Apacheta - A Definition and Brief History
As the term is used in my Inca Trail story, an apacheta is a stone cairn, a small pile of rocks, built along the trail to atone for ones sins. However, in response to the question of what is an apacheta, the term has a broader spiritual meaning especially in the Inca culture.
According to Michael A. Malpass in his book “Daily Life in the Inca Empire”, Incas worshipped Viracocha, the supreme god, as well as many principal and lesser gods. In addition to worshipping these deities, Incas had a host of other beliefs in the supernatural. This included beliefs “that many places and objects were imbued with supernatural powers.” These supernatural features were called huacas. The most common huacas were springs and rocks although mountains, caves, lakes and tombs of ancestors were also considered to be huacas. These sacred sites could be manmade or natural. An apacheta is a type of huaca.
Apachetas are best known in Latin America and have been a part of the Inca culture since the beginning of civilization. However, the practice of building apachetas is also widespread among native peoples of southwestern and northern North America according to Stephen C. Jett in his paper “Cairn Trail Shrines in Middle and South America”. To a lesser degree, apachetas are also found in the Aztec and Mayan cultures.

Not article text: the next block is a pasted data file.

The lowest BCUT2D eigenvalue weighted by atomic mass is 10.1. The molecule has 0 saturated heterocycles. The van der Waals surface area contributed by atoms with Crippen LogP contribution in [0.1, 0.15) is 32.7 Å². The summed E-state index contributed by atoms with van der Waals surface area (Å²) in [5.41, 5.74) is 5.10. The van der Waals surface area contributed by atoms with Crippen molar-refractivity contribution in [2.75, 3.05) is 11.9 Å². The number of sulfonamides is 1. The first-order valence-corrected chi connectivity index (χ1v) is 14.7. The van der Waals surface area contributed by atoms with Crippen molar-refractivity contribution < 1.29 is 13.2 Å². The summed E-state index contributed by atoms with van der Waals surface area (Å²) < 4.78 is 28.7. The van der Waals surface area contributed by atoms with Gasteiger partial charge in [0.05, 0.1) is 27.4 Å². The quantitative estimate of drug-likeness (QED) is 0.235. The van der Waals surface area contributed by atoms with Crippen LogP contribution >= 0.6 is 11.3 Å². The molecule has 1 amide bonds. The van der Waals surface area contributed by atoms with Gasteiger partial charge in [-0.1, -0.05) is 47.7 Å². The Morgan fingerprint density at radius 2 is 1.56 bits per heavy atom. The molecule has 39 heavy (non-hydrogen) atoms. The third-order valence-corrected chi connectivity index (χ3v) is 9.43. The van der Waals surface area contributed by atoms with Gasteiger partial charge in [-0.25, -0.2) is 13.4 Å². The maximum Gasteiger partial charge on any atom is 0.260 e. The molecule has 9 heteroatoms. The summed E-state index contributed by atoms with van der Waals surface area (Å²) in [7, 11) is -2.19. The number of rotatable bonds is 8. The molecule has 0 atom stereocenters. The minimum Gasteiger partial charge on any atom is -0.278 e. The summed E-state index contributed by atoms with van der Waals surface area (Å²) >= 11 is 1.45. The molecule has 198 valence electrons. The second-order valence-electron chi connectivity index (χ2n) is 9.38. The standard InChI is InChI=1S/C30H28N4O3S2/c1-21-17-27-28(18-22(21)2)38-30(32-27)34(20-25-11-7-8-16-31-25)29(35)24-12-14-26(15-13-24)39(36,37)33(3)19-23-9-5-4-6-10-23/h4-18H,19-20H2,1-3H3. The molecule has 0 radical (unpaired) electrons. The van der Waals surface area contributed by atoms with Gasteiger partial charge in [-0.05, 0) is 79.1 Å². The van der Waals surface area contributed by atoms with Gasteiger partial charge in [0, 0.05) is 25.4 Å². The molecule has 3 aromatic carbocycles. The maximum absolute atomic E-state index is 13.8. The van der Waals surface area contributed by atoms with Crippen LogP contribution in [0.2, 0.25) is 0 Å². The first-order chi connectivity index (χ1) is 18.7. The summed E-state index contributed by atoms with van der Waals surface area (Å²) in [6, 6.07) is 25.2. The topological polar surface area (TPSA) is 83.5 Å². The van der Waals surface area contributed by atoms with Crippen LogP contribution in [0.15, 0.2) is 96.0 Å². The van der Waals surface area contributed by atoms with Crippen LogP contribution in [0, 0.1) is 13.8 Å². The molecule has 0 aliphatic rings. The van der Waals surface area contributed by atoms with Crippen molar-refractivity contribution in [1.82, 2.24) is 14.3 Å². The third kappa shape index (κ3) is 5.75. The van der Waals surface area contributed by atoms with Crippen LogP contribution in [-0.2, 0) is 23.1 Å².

Apacheta were built by Incas as they climbed the trail up the Andean mountain passes. They picked up a small stone and carried it for a short distance to the summit. They then added the stone to an existing apacheta located along the trail or left the stone as the beginning of a new apacheta. Travelers then said a prayer to the gods for luck and protection during their travels and for the elimination of travel fatigue. If no suitable stone was available, travelers would add other objects such as sea shells or coca leaves. In addition to being a source of spiritual power, apachetas also served as trail markers for the rugged mountain terrain.
The word apacheta means “the source where the flow begins” and refers to either the spiritual flow or the flow of the mighty Amazon River, the source of sustenance for many Inca people. In fact, in 2008 a stream of the Apacheta River in the Arequipa region of southern Peru was confirmed by Peruvian geologists and scientists as the beginning of the Amazon River.